9. On October 9, 1949, the assessee Company purchased 15,547 shares at Rs. 400 per share from Jaswant Sugar Mills Ltd., and the amount paid by the assessee Company was adjusted towards the purchase price and the balance was paid. On the same day, the remaining 11,000 shares were sold by Jaswant Sugar Mills Ltd. to National Construction and Development Corporation Ltd., at Rs. 400 per share. Thus, on that date Jaswant Sugar Mills Ltd. ceased too have any connection with the present matter. It may be pointed out that on the date on which the two transactions took place, the price ruling in the market was about Rs. 217-8-0. Before Jaswant Sugar Mills Ltd. parted with the shares, they had appointed a new Board of Directors of the Madhusudan Mills Ltd., and these new Directors also belonged to the same group. The managing agency of Messrs. Bhadani Brothers Ltd., was terminated, and on the same day on which the shares were purchased from these managing agents, the assessee Company was appointed as the purchasing and selling agent of the Mills. The assessee Company made enormous profit from the acquisition of these shares by way of dividend and commission as the purchasing and selling agent. In October and November, 1948 they, however, sold 6,525 shares to Dalmia Cement and Marketing Company Ltd. at Rs. 400 per share. These shares subsequently came back to the same group; but that is not a matter with which we are immediately concerned.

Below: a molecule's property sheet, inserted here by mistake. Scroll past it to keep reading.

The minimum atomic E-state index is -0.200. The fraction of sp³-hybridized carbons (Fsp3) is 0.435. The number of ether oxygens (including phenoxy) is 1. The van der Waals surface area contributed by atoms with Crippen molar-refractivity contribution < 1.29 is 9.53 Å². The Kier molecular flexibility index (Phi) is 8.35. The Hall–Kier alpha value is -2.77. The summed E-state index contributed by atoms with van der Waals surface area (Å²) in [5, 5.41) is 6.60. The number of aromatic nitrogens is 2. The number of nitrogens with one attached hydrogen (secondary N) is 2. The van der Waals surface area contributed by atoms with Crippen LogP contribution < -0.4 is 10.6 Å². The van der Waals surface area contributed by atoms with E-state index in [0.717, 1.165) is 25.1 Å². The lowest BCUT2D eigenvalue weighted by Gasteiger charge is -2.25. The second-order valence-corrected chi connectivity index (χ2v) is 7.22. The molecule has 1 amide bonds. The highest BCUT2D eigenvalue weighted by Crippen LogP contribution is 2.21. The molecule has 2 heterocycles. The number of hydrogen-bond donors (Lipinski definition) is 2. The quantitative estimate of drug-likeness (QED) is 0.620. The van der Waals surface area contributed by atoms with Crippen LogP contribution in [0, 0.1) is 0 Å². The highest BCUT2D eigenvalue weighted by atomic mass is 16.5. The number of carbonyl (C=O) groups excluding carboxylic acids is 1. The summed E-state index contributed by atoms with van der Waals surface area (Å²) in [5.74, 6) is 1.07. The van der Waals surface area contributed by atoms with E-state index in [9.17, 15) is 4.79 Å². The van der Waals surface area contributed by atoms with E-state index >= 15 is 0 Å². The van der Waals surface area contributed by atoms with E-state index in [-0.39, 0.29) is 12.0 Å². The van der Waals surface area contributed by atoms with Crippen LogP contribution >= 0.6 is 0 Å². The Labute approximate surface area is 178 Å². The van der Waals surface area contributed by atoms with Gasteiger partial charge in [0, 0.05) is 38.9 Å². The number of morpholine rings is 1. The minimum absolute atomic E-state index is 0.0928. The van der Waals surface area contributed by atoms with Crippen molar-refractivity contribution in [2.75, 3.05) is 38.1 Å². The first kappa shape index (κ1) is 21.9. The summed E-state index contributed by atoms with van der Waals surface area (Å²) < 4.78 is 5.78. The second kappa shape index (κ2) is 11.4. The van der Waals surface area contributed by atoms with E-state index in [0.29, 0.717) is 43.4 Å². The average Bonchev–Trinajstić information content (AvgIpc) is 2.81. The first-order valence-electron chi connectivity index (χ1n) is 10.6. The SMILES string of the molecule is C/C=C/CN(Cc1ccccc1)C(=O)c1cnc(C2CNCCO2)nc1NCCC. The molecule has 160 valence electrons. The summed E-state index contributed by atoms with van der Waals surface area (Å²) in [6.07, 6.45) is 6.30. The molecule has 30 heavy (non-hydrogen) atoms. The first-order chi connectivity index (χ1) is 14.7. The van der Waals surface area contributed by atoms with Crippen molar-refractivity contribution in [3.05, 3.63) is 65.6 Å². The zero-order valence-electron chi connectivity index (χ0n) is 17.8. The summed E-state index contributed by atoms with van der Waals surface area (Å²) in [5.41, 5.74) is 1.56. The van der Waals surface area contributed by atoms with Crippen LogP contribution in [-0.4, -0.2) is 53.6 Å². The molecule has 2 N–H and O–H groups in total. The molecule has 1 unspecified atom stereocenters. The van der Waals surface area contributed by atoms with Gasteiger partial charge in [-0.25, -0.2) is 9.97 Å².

10. On April 7, 1949, 4,500 shares were sold the assessee Company to the National Investment Trust Ltd. at Rs. 181 per share resulting in a loss of Rs. 8,80,000, and on June 1, 1949, another block of 3,000 shares was sold to the National Investment Trust Ltd., at Rs. 180 per share, resulting in a loss of Rs. 5,86,312. We are not concerned with the loss arising from the first sale which was considered in the assessment year, 1950-51, and in respect of which a reference is pending in the High Court of Punjab. We are concerned with the loss in the second year relating to the assessment year, 1951-52. In that year, the loss on the sale of the shares was sought to be set off against the profits made, and the loss practically cancelled the profits. The shares which were sold by the assessee Company on the two occasions were sold to one Amrit Bhushan (a relative of Mr. Yodh Raj Bhalla) who sold them the same day to Messrs. National Investment Trust Ltd., at the slender profits of 8 annas per share, which was brokerage. Thus, at the beginning and at the end, though numerous transactions had taken place, the shares continued to be the property of the 'Yodh Raj Bhalla group'. The question is whether the loss on the sale of the shares be set off against the profits in the year in which the sales and profits were respectively made.